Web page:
Fluzone High-Dose is in short supply this year. You're likely to find that your pharmacy or doctor's office doesn't have it in stock. Orders that were placed weeks go haven't been delivered yet, and it's not clear when they will be. So what do you do if you're told that the high-dose vaccine isn't available when you're ready for it?


It's really important to know that even the standard-dose flu vaccine will provide needed protection against the flu in older adults. You probably already know that the efficacy of the flu vaccine varies from year to year. That's because scientists have to guess at which versions of the virus will circulate during the flu season. After that decision's made, though, all flu vaccines contain the same versions of the virus. So high-dose or not, often the vaccine matches the common flu viruses, but sometimes it doesn't. When the vaccine matches the circulating viruses, the flu vaccine can decrease flu-related hospitalizations by around 50%. That's huge, and literally can be a life-saver. 

The adjuvanted flu vaccine (FluAd) has also been been studied in those age 65 and over. Adjuvanted flu vaccine uses the standard dose of antigen, but adds an ingredient that stimulates the body to produce a better immune response. It's been found to be more effective in decreasing flu-related hospitalizations than regular flu vaccine in oder adults. And it's currently available in most areas.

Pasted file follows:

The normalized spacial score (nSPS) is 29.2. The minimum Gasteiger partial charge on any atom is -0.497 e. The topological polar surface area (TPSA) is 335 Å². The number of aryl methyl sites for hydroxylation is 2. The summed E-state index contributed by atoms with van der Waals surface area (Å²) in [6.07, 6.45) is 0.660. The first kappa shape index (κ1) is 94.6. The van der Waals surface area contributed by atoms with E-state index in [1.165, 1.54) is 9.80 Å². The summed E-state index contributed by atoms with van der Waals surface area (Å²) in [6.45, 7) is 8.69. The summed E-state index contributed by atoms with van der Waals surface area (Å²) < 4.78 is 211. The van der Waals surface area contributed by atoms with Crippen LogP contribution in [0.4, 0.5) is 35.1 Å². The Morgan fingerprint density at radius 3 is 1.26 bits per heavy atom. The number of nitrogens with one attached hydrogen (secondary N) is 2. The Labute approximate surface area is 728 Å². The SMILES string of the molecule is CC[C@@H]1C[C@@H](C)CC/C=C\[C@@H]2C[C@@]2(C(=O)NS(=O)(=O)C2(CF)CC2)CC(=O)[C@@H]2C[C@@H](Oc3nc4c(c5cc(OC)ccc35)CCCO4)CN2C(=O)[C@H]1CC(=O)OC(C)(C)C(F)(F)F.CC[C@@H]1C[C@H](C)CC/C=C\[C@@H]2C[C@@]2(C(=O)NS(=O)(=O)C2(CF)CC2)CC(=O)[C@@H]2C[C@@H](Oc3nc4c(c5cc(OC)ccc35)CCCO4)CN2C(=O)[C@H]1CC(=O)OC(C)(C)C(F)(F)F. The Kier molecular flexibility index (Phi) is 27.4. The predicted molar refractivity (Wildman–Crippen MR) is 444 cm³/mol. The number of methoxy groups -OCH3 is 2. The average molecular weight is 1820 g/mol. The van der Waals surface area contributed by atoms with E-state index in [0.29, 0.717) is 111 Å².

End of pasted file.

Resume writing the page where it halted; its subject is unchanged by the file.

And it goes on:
Get vaccinated against the flu now!

It's most important, especially this year, to just get vaccinated against the flu. And this year, it's best to make sure you're vaccinated before the end of October. Why? Because flu season often kicks off in the United States in November. And because of the COVID crisis, it's more important than ever to be protected from the flu. One reason is that symptoms of influenza and COVID-19 are similar. But maybe even more important, protection against the flu can keep you from needing to see a doctor. Staying away from the health system is one sure way of protecting yourself from exposure to COVID-19, and flu vaccination can help.